Rose was still living in Dallas/Fort Worth and commuting to New Orleans to drum with NOJO when he got a call from the orchestra’s former artistic director, trumpeter Irvin Mayfield. “He told me that he was resigning at the very moment that he called, and he asked me if I would be interested in replacing him as director of the Jazz Orchestra. He also said that he would recommend me to the board of directors to be his replacement. I started out as a musical director and was vetted by the board and then, after about a year, I was moved to become the artistic director.”
Rose called a meeting and told the musicians that they were trying to rebuild the band and asked them if they still wanted to be in it. “We hadn’t played a concert for close to a year and everything had fallen apart,” he recalls. “The first thing I had to do was get the band together. I called a few rehearsals at the Jazz Market just so we could play some music just to get it going again.”
“After a year, Adonis started to have sessions at the Market, like two days, one week out of each a month,” Atkins remembers. “He’s not one to ask people to do favors but we were saying, ‘Look, we’ll play. Let us play. Get us some gigs.’ It was like a reunion to be all together again. It was really special and powerful. As soon as we started to play it was like okay, we still have this. None of this would be possible without camaraderie, especially now—we started this back through camaraderie. The band was like, ‘Man, dude, we have got to play or we’re going to lose this thing that we have.”
“Most people in the band are in it for the music not the financial reward,” says saxophonist Ed Petersen who has been blowing with NOJO since 2003 and does a lot of the arrangements for the orchestra. It was Petersen who mastered the Toussaint recording in his home studio.
On taking on the position of NOJO’s artistic director, Rose conceived a plan to get the orchestra back on the scene and regain its audience. “What I wanted to do is reintroduce the band and introduce myself as the new artistic director and to bring some attention to what we were doing and show that we were credible,” Rose explains. “The first phase was to bring in a lot of guest artists to get people to look at the orchestra again and see that we were doing quality work and that other people were willing to come in and work with us.” Those early guests included drummer Sheila E, vocalists Ledisi and Dee Dee Bridgewater, who is on NOJO’s artistic development committee and for whom the Jazz Market stage is named.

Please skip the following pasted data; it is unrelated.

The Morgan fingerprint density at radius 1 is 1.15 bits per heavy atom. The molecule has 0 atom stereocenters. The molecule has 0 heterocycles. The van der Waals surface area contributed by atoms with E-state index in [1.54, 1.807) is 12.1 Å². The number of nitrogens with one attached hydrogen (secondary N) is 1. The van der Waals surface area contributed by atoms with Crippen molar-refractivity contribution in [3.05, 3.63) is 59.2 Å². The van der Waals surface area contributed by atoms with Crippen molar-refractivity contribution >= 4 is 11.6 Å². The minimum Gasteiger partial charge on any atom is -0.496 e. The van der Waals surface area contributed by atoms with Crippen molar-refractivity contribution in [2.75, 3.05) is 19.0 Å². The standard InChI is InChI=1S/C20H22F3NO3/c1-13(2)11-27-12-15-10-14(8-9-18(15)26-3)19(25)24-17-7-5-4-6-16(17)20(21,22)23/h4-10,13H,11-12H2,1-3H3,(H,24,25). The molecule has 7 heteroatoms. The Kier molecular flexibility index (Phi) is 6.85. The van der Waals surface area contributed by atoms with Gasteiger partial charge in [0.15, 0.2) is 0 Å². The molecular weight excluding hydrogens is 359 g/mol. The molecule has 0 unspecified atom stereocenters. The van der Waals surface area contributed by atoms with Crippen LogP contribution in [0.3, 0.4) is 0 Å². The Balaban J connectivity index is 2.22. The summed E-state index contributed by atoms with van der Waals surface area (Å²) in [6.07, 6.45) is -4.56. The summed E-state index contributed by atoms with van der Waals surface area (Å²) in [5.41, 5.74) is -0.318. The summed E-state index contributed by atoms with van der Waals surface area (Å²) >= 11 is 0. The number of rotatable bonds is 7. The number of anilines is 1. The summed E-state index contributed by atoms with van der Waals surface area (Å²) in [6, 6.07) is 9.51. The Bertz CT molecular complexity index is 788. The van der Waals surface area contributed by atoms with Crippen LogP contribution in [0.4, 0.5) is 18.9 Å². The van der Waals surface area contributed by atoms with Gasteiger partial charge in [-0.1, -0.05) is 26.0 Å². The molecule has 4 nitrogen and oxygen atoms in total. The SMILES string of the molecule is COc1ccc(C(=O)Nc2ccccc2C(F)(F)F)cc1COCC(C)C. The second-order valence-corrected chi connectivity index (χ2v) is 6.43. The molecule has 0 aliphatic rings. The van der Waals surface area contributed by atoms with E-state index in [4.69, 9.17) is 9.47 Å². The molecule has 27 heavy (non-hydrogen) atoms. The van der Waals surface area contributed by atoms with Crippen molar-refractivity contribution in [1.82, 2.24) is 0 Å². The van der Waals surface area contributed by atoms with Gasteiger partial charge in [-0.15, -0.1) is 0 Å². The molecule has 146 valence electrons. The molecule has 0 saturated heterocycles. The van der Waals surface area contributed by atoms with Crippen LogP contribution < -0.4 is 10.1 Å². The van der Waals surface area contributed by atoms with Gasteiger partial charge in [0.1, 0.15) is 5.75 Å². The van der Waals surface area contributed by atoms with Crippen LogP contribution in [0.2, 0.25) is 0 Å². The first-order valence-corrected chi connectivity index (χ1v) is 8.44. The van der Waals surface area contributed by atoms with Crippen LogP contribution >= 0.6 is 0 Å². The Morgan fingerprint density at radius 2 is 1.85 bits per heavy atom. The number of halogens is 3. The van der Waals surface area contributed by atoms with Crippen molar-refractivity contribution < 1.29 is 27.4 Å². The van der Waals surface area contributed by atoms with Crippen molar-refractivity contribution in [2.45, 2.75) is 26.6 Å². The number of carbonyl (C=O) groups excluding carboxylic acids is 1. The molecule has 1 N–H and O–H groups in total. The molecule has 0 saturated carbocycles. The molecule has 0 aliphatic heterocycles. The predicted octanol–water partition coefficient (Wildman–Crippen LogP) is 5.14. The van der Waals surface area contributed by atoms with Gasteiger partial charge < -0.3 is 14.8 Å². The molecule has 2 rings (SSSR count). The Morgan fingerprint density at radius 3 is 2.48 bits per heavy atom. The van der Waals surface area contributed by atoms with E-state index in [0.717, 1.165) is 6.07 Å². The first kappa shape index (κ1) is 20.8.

Phase two of Adonis’ plan was to feature local artists to perform with the orchestra and also to do special shows in tribute to some of music’s giants like vocalists Nina Simone, Whitney Houston and Aretha Franklin. The latest performance in this on-going “phase” featured artists from two of New Orleans prominent musical families, drummer and vocalist Gerald French and trumpeter and vocalist James Andrews.
“They’ve been well-attended—people come out no matter what we do,” says Rose of the shows. “We’re diverse though I always make sure we’re true to New Orleans tradition. You’ll always know it’s the New Orleans Jazz Orchestra.”
Rose gets points for his onstage presence leading the orchestra, introducing the members and guests and chatting with audiences. Usually viewed as a quiet man, he can be quite hilarious when he stands at the center stage microphone—particularly when jiving with musicians. “I was a bandleader for a long time, ten years, when I was away from New Orleans,” Rose explains. “I was already a leader, just not here so people have never seen me in that role.”
Rose’s ambitions include expanding the Jazz Orchestra’s profile as well as his individual career as a drummer heading his own bands. “After coming back home and taking over the NOJO job, it was something that inspired me to start doing more projects,” he says. “For one, NOJO needed to record more because we only recorded four albums over 17 years—that’s not many. Recordings keep you relevant in the market place. People can see what your new ideas are and they can see what you’re doing. You have to do them all the time.”